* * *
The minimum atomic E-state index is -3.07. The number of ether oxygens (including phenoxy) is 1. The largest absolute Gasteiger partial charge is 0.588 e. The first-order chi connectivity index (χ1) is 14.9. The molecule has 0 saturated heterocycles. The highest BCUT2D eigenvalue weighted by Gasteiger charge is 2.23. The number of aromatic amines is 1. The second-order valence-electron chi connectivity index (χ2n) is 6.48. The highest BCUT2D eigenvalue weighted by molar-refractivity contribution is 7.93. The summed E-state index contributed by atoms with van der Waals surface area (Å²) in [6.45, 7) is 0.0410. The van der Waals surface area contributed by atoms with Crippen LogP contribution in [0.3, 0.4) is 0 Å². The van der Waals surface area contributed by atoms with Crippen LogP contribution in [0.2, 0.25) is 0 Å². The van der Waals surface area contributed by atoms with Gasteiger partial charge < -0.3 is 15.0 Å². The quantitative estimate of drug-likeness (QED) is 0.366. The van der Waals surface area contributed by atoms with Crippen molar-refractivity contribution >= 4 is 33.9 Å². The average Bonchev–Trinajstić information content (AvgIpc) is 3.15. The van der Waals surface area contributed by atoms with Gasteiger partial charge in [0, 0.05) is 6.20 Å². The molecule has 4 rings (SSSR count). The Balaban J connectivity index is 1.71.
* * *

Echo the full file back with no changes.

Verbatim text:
The minimum atomic E-state index is -3.07. The number of ether oxygens (including phenoxy) is 1. The largest absolute Gasteiger partial charge is 0.588 e. The first-order chi connectivity index (χ1) is 14.9. The molecule has 0 saturated heterocycles. The highest BCUT2D eigenvalue weighted by Gasteiger charge is 2.23. The number of aromatic amines is 1. The second-order valence-electron chi connectivity index (χ2n) is 6.48. The highest BCUT2D eigenvalue weighted by molar-refractivity contribution is 7.93. The summed E-state index contributed by atoms with van der Waals surface area (Å²) in [6.45, 7) is 0.0410. The van der Waals surface area contributed by atoms with Crippen LogP contribution in [0.3, 0.4) is 0 Å². The van der Waals surface area contributed by atoms with Crippen LogP contribution in [0.2, 0.25) is 0 Å². The van der Waals surface area contributed by atoms with Gasteiger partial charge < -0.3 is 15.0 Å². The quantitative estimate of drug-likeness (QED) is 0.366. The van der Waals surface area contributed by atoms with Crippen molar-refractivity contribution >= 4 is 33.9 Å². The average Bonchev–Trinajstić information content (AvgIpc) is 3.15. The van der Waals surface area contributed by atoms with Gasteiger partial charge in [0, 0.05) is 6.20 Å². The molecule has 4 rings (SSSR count). The Balaban J connectivity index is 1.71.